Radio radio!

Do you remember rock ‘n’ roll radio, as the Ramones once quizzed us, ever so long ago? If not that “Video Killed the Radio Star”-era iteration, a leather-clad punky nostalgia for Murray the K and Alan Freed, then do you remember college rock when it became the name of a musical genre in the early 1990s?

I’m trying to make out its faint strains now: a sound nominally dubbed rock, but as wildly eclectic and widely roaming as the winds blowing me over the Bay Bridge on this blustery, rain-streaked afternoon. I’m not imagining it. New, shaken-and-stirred PJ Harvey nudging family-band throwback the Cowsills. Nawlins jazzbos Kid Ory and Jimmy Noone rubbing sonic elbows with winsome Tim Hart and Maddy Prior. Brit electropoppers Fenech-Soler bursting beside Chilean melody-makers Lhasa. The ancient Popul Vuh tangling with the bright-eyed art-rock I Was a King. It’s an average playlist for KALX 90.7 FM, the last-standing free-form sound in San Francisco proper — though it hails from across the bay in Berkeley.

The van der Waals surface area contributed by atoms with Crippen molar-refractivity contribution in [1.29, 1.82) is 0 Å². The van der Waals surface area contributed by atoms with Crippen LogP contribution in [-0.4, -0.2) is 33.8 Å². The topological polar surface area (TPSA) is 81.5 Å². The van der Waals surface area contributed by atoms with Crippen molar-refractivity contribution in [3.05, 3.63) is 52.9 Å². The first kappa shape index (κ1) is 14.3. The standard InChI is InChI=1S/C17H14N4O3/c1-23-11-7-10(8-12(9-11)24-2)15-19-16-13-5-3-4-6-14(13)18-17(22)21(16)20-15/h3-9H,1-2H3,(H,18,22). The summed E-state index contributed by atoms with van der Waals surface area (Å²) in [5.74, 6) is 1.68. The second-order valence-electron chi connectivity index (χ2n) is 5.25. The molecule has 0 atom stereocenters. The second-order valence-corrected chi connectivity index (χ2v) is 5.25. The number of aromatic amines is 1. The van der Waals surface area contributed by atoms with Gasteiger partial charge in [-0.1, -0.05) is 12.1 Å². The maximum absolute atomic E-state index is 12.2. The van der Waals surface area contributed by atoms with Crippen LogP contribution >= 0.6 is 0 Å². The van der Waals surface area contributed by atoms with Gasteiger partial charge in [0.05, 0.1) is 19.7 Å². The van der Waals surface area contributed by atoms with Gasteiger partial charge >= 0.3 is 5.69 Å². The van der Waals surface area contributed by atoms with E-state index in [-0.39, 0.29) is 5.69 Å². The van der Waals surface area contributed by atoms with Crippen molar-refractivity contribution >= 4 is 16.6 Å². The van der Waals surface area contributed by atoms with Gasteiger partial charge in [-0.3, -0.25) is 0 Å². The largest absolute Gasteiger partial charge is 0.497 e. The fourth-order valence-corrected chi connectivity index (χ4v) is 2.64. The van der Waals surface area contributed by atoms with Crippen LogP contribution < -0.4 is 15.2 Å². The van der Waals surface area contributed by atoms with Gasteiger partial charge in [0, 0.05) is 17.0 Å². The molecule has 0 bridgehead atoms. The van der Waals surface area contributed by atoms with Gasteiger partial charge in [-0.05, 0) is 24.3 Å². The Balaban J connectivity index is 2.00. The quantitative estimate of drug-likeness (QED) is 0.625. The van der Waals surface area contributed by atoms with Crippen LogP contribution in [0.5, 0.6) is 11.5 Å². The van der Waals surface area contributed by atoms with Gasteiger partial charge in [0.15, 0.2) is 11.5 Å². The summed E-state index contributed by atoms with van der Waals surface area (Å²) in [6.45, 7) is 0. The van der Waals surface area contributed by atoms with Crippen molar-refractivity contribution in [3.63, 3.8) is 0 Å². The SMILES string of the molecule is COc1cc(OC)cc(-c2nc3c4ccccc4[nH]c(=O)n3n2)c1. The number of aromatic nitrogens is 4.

But what about SF’s own, KUSF? A former college radio DJ and assistant music director at the University of Hawaii’s KTUH and the University of Iowa’s KRUI, I’m one of those souls who’s searching for it far too late, even though I benefited from my time in college radio, garnering a major-league musical education simply flipping through the dog-eared LPs and listening to other jocks’ shows. Like so many music fans, I got lost — searching for the signal and repelled by commercial radio’s predictable computerized playlists, cheesy commercials, and blowhard DJs — and found NPR.